Is there a way to 'forward-track' in Git?

I’ve just learned that one can backtrack to a version of one’s choice using the ‘git reset commit_SHA’ method (https://www.codecademy.com/courses/learn-git/lessons/git-backtracking/exercises/git-reset-2). They also mentioned that the commits that came after the one you reset to are gone and the HEAD commit is reassigned to a previously made commit of your choice.

Say I realized that I made a mistake backtracking to a previous commit. I want to revert changes to a commit I had made before backtracking to a more previous version. Would I be able to revert changes to a commit in the ‘future’ (or ‘forward-track’, so to speak), or are all the versions that come after the new HEAD commit already deleted and I have to rewrite the code?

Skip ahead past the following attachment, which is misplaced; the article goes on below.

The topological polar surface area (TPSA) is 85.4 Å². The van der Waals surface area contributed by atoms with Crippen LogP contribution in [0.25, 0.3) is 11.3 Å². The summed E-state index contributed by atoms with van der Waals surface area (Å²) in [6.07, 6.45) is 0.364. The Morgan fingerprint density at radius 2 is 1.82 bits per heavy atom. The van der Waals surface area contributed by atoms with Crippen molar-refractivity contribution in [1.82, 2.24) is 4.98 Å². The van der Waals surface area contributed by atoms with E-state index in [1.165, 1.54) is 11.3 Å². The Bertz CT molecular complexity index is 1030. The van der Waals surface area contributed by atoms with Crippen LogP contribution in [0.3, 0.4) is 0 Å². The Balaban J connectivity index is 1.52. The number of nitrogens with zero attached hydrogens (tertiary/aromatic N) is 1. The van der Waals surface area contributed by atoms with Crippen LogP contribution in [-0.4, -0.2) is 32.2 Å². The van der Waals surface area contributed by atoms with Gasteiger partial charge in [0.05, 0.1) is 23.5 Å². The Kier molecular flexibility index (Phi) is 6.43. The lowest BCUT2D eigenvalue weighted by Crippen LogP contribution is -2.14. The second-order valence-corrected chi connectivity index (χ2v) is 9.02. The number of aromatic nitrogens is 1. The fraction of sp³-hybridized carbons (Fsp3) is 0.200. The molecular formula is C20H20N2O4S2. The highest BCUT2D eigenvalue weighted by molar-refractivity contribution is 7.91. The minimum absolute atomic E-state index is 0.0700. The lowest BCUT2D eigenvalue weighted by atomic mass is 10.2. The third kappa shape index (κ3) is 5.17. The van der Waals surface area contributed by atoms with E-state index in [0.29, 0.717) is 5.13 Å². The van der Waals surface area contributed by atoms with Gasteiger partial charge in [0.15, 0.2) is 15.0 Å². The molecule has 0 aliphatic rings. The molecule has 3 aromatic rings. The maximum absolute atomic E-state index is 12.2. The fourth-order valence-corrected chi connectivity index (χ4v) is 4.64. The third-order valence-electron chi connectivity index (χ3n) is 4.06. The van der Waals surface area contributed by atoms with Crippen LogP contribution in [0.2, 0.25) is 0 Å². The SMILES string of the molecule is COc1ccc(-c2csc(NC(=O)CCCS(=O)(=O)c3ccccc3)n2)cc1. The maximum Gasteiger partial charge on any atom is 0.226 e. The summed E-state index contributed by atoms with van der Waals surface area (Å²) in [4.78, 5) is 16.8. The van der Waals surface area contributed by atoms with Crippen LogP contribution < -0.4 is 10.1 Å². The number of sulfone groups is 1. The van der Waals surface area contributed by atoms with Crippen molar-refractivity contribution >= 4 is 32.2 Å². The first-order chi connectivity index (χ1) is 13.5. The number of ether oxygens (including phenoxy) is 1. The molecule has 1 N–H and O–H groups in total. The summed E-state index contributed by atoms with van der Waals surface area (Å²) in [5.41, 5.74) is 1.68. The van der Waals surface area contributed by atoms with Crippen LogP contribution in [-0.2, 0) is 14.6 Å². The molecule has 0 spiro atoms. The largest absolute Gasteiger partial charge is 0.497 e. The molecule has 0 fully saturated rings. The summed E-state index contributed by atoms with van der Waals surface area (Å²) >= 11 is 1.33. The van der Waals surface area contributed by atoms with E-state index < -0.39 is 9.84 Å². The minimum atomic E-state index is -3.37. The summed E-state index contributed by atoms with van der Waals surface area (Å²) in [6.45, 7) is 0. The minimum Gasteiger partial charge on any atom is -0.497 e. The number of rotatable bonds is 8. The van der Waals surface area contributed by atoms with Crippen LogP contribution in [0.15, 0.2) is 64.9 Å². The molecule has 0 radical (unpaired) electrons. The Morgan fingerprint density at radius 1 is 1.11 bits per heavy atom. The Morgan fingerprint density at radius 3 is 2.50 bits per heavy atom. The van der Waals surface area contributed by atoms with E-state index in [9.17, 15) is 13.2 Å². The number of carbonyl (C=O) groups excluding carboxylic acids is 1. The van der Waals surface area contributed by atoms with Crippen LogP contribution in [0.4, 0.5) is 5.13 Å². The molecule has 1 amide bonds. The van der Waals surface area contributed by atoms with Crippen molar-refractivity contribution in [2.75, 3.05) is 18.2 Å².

I’ve only ever tried it once or twice so I may be incorrect. So far as I’m aware those commits should remain in your local repo for quite a while (something like git reflog could help you find the correct sha to return to, it should around there somewhere). Best option for nosing around in old commits is to to checkout and start a new branch. You can always prune the excess in the future when you’re certain you don’t need it.

Using the --hard flag on git reset would mark the upstream commits for deletion though (but even that might not be immediate, see https://stackoverflow.com/a/21778).